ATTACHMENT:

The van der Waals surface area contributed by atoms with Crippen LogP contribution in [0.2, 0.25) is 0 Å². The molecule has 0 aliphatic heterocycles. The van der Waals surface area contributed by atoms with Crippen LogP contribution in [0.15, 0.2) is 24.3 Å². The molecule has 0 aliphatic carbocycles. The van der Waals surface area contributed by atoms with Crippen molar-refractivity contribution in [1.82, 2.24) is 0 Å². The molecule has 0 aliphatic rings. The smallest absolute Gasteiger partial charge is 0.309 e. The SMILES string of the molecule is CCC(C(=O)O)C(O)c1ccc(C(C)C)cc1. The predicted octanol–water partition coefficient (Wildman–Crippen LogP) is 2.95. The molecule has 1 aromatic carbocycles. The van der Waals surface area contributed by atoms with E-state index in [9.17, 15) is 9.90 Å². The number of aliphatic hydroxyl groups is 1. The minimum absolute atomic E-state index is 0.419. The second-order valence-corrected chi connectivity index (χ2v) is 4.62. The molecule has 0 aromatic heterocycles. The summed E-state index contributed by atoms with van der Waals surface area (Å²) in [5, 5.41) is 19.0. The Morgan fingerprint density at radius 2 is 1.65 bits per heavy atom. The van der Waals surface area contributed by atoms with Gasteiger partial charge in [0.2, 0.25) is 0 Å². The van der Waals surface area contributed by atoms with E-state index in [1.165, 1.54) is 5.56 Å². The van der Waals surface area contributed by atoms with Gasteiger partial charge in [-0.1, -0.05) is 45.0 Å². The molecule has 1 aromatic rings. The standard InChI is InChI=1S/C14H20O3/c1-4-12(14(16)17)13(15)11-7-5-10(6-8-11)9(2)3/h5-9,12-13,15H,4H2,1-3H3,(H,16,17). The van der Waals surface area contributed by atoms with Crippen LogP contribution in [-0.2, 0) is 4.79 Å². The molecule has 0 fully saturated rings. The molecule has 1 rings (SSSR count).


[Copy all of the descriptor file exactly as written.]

The van der Waals surface area contributed by atoms with Crippen LogP contribution in [0.2, 0.25) is 0 Å². The molecule has 0 aliphatic heterocycles. The van der Waals surface area contributed by atoms with Crippen LogP contribution in [0.15, 0.2) is 24.3 Å². The molecule has 0 aliphatic carbocycles. The van der Waals surface area contributed by atoms with Crippen molar-refractivity contribution in [1.82, 2.24) is 0 Å². The molecule has 0 aliphatic rings. The smallest absolute Gasteiger partial charge is 0.309 e. The SMILES string of the molecule is CCC(C(=O)O)C(O)c1ccc(C(C)C)cc1. The predicted octanol–water partition coefficient (Wildman–Crippen LogP) is 2.95. The molecule has 1 aromatic carbocycles. The van der Waals surface area contributed by atoms with E-state index in [9.17, 15) is 9.90 Å². The number of aliphatic hydroxyl groups is 1. The minimum absolute atomic E-state index is 0.419. The second-order valence-corrected chi connectivity index (χ2v) is 4.62. The molecule has 0 aromatic heterocycles. The summed E-state index contributed by atoms with van der Waals surface area (Å²) in [5, 5.41) is 19.0. The Morgan fingerprint density at radius 2 is 1.65 bits per heavy atom. The van der Waals surface area contributed by atoms with Gasteiger partial charge in [0.2, 0.25) is 0 Å². The van der Waals surface area contributed by atoms with E-state index in [1.165, 1.54) is 5.56 Å². The van der Waals surface area contributed by atoms with Gasteiger partial charge in [-0.1, -0.05) is 45.0 Å². The molecule has 1 aromatic rings. The standard InChI is InChI=1S/C14H20O3/c1-4-12(14(16)17)13(15)11-7-5-10(6-8-11)9(2)3/h5-9,12-13,15H,4H2,1-3H3,(H,16,17). The van der Waals surface area contributed by atoms with Crippen LogP contribution in [-0.2, 0) is 4.79 Å². The molecule has 0 fully saturated rings. The molecule has 1 rings (SSSR count).